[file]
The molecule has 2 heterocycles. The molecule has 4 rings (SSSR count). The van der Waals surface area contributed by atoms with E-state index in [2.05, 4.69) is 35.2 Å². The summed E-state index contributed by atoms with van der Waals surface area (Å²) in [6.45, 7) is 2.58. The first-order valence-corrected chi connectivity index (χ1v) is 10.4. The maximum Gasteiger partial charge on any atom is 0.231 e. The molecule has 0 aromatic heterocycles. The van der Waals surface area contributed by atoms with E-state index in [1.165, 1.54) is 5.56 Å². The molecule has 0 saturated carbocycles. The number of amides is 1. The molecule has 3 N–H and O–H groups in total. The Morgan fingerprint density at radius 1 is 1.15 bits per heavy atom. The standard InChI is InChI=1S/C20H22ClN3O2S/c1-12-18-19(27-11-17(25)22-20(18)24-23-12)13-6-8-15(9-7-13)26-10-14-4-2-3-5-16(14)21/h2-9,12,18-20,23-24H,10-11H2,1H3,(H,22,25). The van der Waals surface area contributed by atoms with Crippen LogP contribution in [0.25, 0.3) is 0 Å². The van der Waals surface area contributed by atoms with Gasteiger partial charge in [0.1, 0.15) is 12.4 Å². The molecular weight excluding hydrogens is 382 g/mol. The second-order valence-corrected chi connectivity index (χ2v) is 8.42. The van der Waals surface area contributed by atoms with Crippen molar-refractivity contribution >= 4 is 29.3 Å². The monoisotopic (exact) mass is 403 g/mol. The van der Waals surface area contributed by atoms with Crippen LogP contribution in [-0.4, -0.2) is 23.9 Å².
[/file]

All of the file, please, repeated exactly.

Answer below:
The molecule has 2 heterocycles. The molecule has 4 rings (SSSR count). The van der Waals surface area contributed by atoms with E-state index in [2.05, 4.69) is 35.2 Å². The summed E-state index contributed by atoms with van der Waals surface area (Å²) in [6.45, 7) is 2.58. The first-order valence-corrected chi connectivity index (χ1v) is 10.4. The maximum Gasteiger partial charge on any atom is 0.231 e. The molecule has 0 aromatic heterocycles. The van der Waals surface area contributed by atoms with E-state index in [1.165, 1.54) is 5.56 Å². The molecule has 0 saturated carbocycles. The number of amides is 1. The molecule has 3 N–H and O–H groups in total. The Morgan fingerprint density at radius 1 is 1.15 bits per heavy atom. The standard InChI is InChI=1S/C20H22ClN3O2S/c1-12-18-19(27-11-17(25)22-20(18)24-23-12)13-6-8-15(9-7-13)26-10-14-4-2-3-5-16(14)21/h2-9,12,18-20,23-24H,10-11H2,1H3,(H,22,25). The van der Waals surface area contributed by atoms with Crippen LogP contribution in [0.25, 0.3) is 0 Å². The van der Waals surface area contributed by atoms with Gasteiger partial charge in [0.1, 0.15) is 12.4 Å². The molecular weight excluding hydrogens is 382 g/mol. The second-order valence-corrected chi connectivity index (χ2v) is 8.42. The van der Waals surface area contributed by atoms with Crippen molar-refractivity contribution >= 4 is 29.3 Å². The monoisotopic (exact) mass is 403 g/mol. The van der Waals surface area contributed by atoms with Crippen LogP contribution in [-0.4, -0.2) is 23.9 Å².